A London Zoo safety breach saw a keeper, who was cleaning out a hawk aviary, fall off a faulty step ladder that was wrongly retrieved from a skip.
Angelina Lawson suffered neck injuries in the accident while removing droppings from a shelf under the birds’ perches.
According to reports, the step ladder had been consigned to a skip because it was defective, but was accidentally brought back into use as it had not been labelled as faulty.
Westminster Magistrates’ Court heard that Ms Lawson was working eight feet (2.5m) above the ground when the ladder gave way. She spent several weeks recovering from soft tissue damage to her neck.
The Zoological Society of London, the charity which runs the zoo in Regent’s Park, admitted two health and safety breaches.
District Judge Richard Blake said: “Ms Lawson had not received any training with regard to the use of ladders during her four years of employment. The lack of that training was a direct cause of the accident. As a result of this incident enquiries took place and this resulted in the prosecution before me. Ms Lawson had completed four aviaries using the ladder and was on the last one when the fall occurred.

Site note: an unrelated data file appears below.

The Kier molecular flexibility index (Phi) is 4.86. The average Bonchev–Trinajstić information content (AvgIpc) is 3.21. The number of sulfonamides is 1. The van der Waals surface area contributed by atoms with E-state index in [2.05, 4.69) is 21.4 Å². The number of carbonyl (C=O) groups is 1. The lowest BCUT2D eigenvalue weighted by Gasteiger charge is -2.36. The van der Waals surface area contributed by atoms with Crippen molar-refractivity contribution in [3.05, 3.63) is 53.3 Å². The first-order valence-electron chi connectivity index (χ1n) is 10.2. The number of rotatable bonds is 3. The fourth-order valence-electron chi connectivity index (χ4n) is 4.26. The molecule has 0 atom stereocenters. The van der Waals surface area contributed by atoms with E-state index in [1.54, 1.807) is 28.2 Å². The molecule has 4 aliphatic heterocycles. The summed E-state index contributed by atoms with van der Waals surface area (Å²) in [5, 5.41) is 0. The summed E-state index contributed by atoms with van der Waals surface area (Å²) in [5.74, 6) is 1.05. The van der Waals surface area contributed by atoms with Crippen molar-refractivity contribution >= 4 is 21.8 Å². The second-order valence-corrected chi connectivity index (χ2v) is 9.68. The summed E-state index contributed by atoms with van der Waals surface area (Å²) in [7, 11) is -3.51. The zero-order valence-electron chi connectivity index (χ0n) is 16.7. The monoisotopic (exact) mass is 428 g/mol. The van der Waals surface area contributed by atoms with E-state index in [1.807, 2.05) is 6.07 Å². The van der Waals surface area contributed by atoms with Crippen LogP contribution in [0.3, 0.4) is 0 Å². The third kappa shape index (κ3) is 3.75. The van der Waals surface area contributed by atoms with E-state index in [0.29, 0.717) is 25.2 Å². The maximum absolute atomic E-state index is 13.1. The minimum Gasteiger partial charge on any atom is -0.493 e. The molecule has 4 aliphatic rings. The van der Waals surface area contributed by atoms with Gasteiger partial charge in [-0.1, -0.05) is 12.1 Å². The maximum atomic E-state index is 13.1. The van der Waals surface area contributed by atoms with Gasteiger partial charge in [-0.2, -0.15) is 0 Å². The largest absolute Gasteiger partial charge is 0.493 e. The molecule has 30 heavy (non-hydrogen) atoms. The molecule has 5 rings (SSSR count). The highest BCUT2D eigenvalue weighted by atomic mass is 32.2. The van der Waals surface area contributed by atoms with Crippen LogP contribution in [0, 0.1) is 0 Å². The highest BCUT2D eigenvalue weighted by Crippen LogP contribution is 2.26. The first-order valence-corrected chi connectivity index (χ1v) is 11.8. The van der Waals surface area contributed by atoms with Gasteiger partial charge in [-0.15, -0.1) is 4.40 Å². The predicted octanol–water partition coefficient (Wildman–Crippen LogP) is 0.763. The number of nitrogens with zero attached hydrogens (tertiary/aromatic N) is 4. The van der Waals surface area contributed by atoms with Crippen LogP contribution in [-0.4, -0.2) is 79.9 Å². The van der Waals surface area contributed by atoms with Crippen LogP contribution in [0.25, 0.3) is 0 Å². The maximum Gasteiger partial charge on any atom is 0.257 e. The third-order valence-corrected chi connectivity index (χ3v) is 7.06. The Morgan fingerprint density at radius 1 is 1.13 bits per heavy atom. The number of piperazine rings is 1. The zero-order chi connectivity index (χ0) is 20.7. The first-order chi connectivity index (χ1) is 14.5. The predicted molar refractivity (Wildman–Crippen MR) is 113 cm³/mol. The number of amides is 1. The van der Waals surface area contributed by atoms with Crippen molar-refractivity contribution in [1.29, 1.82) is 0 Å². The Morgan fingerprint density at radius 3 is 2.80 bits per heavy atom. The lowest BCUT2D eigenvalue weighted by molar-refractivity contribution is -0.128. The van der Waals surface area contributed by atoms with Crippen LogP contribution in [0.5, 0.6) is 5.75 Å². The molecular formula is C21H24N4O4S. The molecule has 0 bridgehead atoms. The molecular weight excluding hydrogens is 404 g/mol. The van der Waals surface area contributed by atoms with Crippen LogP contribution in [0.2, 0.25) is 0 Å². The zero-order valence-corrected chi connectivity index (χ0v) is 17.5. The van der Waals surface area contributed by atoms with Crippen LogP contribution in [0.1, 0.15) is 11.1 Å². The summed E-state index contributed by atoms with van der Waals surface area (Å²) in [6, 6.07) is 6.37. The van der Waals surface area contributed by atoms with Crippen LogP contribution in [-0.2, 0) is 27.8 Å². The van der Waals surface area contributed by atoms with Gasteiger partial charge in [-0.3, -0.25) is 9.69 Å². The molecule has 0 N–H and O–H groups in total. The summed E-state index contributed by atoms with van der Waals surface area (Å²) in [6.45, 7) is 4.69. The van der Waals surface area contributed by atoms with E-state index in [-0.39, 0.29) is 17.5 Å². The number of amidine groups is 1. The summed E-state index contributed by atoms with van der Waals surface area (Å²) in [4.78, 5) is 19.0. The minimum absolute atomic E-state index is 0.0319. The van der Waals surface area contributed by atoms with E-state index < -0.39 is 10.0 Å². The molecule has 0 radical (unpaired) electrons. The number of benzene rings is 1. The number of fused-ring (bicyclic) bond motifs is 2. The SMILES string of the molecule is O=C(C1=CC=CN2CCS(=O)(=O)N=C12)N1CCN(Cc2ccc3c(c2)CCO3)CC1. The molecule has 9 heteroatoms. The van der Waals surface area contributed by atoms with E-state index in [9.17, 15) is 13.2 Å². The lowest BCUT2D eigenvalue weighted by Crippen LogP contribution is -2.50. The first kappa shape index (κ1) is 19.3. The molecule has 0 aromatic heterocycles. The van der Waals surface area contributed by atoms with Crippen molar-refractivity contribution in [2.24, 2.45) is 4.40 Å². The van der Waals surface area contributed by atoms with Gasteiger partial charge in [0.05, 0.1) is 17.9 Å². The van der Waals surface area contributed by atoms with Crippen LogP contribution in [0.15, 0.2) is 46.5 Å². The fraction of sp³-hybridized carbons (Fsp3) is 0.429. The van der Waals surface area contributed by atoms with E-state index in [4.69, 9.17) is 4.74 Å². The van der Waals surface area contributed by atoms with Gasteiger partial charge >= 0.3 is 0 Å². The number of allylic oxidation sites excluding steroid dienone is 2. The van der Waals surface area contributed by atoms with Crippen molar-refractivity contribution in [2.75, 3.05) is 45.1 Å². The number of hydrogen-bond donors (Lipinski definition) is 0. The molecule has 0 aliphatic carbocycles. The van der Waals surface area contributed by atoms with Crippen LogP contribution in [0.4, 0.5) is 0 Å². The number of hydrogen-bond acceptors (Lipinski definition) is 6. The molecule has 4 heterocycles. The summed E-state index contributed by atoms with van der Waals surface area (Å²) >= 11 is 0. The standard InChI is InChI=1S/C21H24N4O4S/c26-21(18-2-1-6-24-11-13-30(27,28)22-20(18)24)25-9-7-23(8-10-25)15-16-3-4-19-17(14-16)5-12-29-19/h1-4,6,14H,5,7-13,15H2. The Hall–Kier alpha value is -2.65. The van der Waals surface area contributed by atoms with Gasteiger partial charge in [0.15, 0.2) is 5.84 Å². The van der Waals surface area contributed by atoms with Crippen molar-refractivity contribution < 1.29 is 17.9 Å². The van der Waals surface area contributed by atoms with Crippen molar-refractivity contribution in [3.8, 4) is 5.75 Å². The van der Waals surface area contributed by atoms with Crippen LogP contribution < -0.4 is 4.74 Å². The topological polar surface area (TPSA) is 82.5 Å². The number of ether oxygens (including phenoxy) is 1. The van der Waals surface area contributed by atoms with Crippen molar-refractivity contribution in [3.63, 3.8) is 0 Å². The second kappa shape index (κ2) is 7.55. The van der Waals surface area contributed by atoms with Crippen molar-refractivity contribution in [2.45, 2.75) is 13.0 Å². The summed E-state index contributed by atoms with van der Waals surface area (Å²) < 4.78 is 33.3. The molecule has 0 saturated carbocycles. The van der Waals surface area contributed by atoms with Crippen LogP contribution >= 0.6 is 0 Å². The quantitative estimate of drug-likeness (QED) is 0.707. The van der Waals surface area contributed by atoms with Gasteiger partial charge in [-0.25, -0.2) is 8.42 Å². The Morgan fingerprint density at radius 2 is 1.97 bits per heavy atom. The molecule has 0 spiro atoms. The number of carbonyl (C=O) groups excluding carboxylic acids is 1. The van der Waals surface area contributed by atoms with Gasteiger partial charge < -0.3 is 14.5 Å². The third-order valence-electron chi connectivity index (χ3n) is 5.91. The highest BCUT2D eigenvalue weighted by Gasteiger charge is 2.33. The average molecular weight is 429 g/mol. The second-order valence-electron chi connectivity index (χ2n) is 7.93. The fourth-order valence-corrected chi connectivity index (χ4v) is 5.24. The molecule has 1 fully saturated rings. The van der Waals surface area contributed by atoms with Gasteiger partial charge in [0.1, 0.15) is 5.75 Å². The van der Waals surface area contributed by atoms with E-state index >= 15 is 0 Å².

“Whilst cleaning the surface the ladder collapsed beneath her. She was advised by a doctor she sort to take rest for concussion. She attended hospital the next day for an x-ray which showed swelling of the soft tissue and also diagnosed with concussion which can last up to a month.”
The zoo started its own investigation into the accident, which happened on 16 July 2016, and then informed Westminster council, which brought the prosecution.
Charles Barry, representing the zoo, told the court Ms Lawson had been due to have ladder training when she fell, but was “at the bottom of the list” as she did not usually work at height. Mr Barry pointed out that any profit from the zoo’s £50 million annual turnover is used for its animal conservation work, urging the judge to limit the fine imposed.
Judge Blake fined the Zoological Society a total of £40,000, with costs of £8,000. Deciding the start point for the offences was £150,000 Judge Blake reduced the fines by a third for guilty pleas to £100,000 and reduced the figure further taking into account mitigation.
He added: “In the circumstances I consider having regard to the charitable nature of this organisation, it is appropriate to take that into account by halving the fine to £50,000 in each instance. I reduce the fine further in respect of each offence. I have dealt with this in the manner I have very much recognising the nature of the Zoological Society.”
Judge Blake said he had sent a “powerful” message to the Society arguing £40,000 was a “significant sum” to amass.